Climate driven changes in recruitment success :linking long term trends in physical and biological parameters with larval abundance

Lead Research Organisation: Marine Biological Association
Department Name: Marine Biology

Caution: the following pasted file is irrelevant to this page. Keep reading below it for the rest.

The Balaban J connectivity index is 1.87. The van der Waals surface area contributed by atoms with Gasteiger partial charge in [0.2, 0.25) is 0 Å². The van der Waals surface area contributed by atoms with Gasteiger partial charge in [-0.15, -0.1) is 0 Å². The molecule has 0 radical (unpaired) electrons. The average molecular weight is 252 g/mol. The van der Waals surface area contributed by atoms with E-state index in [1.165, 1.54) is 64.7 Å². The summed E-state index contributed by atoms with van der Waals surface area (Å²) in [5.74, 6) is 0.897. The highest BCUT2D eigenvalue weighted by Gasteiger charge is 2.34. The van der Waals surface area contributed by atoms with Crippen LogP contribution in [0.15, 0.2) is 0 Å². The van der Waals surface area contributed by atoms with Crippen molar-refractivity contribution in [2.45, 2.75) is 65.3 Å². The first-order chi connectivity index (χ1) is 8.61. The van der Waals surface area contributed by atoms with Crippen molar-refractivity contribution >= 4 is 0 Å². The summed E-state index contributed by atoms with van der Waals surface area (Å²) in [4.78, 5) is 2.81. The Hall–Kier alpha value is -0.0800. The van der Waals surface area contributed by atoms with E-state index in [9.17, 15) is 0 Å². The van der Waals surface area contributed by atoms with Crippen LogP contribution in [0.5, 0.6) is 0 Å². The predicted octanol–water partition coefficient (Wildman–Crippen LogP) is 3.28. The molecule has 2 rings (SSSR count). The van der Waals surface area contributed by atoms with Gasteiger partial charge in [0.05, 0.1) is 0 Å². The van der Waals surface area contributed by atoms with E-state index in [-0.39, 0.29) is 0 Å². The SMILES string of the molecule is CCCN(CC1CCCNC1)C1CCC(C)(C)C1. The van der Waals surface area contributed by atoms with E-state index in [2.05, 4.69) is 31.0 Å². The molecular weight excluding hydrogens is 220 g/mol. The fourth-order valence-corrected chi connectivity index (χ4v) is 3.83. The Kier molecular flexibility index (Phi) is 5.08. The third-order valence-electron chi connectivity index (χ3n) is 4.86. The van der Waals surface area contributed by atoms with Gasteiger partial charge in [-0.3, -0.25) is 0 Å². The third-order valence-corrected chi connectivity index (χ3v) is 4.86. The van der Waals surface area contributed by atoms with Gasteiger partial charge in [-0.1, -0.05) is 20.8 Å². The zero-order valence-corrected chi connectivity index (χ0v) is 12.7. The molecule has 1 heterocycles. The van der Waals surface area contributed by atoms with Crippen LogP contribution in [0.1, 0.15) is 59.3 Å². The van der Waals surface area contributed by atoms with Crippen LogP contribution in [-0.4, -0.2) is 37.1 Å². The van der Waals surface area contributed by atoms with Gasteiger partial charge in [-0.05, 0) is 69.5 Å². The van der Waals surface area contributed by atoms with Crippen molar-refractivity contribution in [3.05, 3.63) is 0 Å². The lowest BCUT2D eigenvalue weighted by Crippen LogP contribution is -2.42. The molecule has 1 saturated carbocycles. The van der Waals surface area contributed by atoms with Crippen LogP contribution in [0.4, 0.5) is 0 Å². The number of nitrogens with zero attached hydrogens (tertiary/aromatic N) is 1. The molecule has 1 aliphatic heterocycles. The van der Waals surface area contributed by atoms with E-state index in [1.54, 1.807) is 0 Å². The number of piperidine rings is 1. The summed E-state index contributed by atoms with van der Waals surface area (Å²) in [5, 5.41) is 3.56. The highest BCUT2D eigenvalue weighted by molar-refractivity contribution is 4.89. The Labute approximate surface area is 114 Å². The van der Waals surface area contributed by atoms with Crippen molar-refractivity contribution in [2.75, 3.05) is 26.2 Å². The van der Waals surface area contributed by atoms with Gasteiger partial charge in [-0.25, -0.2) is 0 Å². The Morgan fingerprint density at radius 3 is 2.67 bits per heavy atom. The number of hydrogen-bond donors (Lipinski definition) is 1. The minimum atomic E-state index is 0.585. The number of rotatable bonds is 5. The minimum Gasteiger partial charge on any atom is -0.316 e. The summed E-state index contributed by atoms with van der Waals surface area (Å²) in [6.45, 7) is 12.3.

Climate change is now recognized as having major impacts on the ecology of terrestrial, freshwater and marine systems with effects on a broad range of organisms across the globe. Increasing mean temperatures and greater variability in weather systems are having complex effects at the individual, community and ecosystem level. For example warmer weather has brought forward the timing of spring activities such as arrival of migrant birds and is affecting the geographical range of species as warm temperate species advance northwards and cold temperate and polar species retreat. At the community level, changes in assemblage composition have important implications for the way species interact and potentially for the functioning of whole ecosystems. In the marine realm the timing of the spring phytoplankton bloom has important implications for zooplankton and fish assemblages and indeed the whole marine food web. Changes in the timing of this bloom as a result of climate change have been demonstrated and shown to have significant effects on holoplanktonic organisms that spend their whole life in the plankton. However the implications of such changes to marine benthic organisms which live on the sea bed, through effects on their planktonic larvae are relatively unknown, but are likely to be extremely important. Intertidal barnacles have made a superb model organism for studies of larval transport and supply and are also sensitive indicators of climate change. Their larvae are also important components of coastal food webs. In the British Isles, barnacles are either boreal (northern) species which rely on a close match between larval release into the water column and timing of the spring phytoplankton bloom, and settle from the plankton in a pulse of relatively short duration, or lusitanean (southern) species which release multiple broods over an extended period of the summer. We will test the hypothesis that both sets of species will be affected by climate change but through different mechanisms acting at the larval stage, boreal species through changes in the match between larval release and the timing of phytoplankton blooms (match-mismatch) and lusitanean species through increases in sea water temperature. We will use the extensive long term planktonic datasets of the Sir Alister Hardy Foundation for Ocean Science (1950's to present) and Plymouth Marine Laboratory (1988 to present). We will extract data (through re-analysis of archived samples) on barnacle larval abundance around the British Isles in two key periods, spring and summer. The relationship between changes in larval abundance over the past 40 years and various biological (phytoplankton abundance, abundance of key diatom species) and physical (sea-surface temperature, North Atlantic Oscillation index) parameters will be examined using a number of statistical techniques. We will then determine how these relationships affect the recruitment success of barnacles (and ultimately adult abundance) to the shore, again using long term datasets (over 40 years) held by the MBA and the PI's (Jenkins and Hawkins). In this way we will improve our understanding of how hydroclimatic factors in the sea affect adult populations of benthic organisms through effects at the larval stage. Results will be used to extend further a model developed with colleagues at SAMS as part of a previous NERC grant to understand effects of climate change on adult populations of benthic organisms.